A friend recently asked me what my name means. I confessed I didn’t know and so I looked it up. The name “Mark” means, “consecrated to the God Mars,” the God of War.
As a boy I would have been thrilled to know this, finding it completely appropriate and associating it with a kind of destiny I always felt was mine—to go to war.
Now having gone to Iraq and moved on with my life, I am still thrilled to have discovered the meaning of my name. I find it just as appropriate, not because of its association with war of an external kind, but because of the way I have come to view war. That is, war as something personal, internal and actually worth fighting—the struggle within one’s self to know who one really is.
This is war of a different kind, but it is one that I have found no less daunting and difficult. As the philosopher Thales said, “The most difficult thing in life is to know yourself.”
What do I mean by internal war?
To fight an internal war means to struggle with all those things that prevent a person from getting to know who they really are and why: their likes and dislikes, and why; their character traits, especially the unflattering ones; the origin and source of their anger, love, hate, joy, jealousy, motivations and drives; why they choose to act the way they do in any situation. It means possessing the highest amount of self-honesty and self-awareness.
To know and practice such things means freedom in the truest sense of the word.
To fight an internal war means to struggle with all those feeling that are hard to embrace—feelings which nonetheless do one’s sense of self justice, though they may be associated with painful memories or unrealistic expectations. One’s ability to embrace and healthily express one’s feelings and emotions determines how alive and living one actually is. The failure to do this results not just in a deadened life where one feels alive only when getting crazy or getting messed up, but sometimes also in an actual death where suicide seems the only answer.
A couple months ago, another Marine from my former unit committed suicide. Suicide remains a huge problem for active duty personnel and veterans alike. Some estimates put suicide among veterans as high as 20 a day. During the final years of the Iraq and Afghanistan wars suicide was even the leading cause of death among active serving personnel.
Ironically, those who committed suicide had been able to walk through war zones, yet lacked the ability to openly speak about and deal with their problems.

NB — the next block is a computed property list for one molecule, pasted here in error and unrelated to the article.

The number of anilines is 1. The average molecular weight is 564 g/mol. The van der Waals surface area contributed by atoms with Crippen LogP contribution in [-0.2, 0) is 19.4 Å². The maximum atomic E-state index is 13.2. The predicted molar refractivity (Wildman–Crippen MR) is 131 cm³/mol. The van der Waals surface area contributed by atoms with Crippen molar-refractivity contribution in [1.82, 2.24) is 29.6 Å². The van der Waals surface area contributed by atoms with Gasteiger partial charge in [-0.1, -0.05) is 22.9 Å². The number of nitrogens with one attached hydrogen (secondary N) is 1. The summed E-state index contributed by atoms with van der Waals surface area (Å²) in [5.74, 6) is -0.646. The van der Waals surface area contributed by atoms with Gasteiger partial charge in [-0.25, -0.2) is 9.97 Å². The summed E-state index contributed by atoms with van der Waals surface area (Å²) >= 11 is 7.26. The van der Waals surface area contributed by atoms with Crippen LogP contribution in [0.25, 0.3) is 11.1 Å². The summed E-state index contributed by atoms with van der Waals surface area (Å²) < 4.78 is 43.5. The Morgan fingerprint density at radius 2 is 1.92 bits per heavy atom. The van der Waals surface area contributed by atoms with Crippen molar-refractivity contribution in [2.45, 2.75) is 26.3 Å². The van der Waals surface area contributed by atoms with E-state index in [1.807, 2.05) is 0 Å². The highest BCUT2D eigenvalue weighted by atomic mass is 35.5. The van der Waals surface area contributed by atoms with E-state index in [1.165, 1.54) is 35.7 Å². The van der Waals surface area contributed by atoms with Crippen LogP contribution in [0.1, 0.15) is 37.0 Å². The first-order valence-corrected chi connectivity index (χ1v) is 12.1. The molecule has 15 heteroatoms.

It should give serious pause to know that a nation can train its citizens to run fearlessly into battle, and yet fail to make individuals capable of dealing with their inner pain.
Sadly, we fight external wars—wars that don’t really matter—in order to avoid the wars we are struggling with inside. This suggests that there is a dimension to being human that most of us chose not to deal with—a different kind of war we choose not to fight.
Not everyone will join the military and go to war, but almost everyone will find a way to avoid their inner struggles.
A distant uncle of mine recently committed suicide around the same time as the Marine from my Battalion. It seems individuals everywhere are vulnerable to seeing suicide as a way out of their troubles.
Although physical war may be the most convenient way for tricking oneself into believing he or she is stronger, more confident and more self-possessed than they really are, there are many ways to deceive oneself, and almost everyone will find their own.
Participating in physical war may have its merits, and may test various aspects of one’s self. Becoming successful from a monetary and social point of view may bring a sense of fulfillment, and constructing an identity around any theme—be it becoming a great actor, photographer, scientist, preacher, bodybuilder, etc.—may bring a certain degree of satisfaction.
However, if these things do nothing to avail us of our inner sufferings, if they fail to bring lasting peace and self knowledge, then they merely represent dead-end ways by which individuals seek to displace and avoid their inner struggles. As such, they prevent the attainment of a kind of interminable pleasure that can only come from embracing the full weight of existence and the freedom with which it comes.
Author: Mark Zimmermann
Editor: Toby Israel
Photo: Aubrey Arcangel/Flickr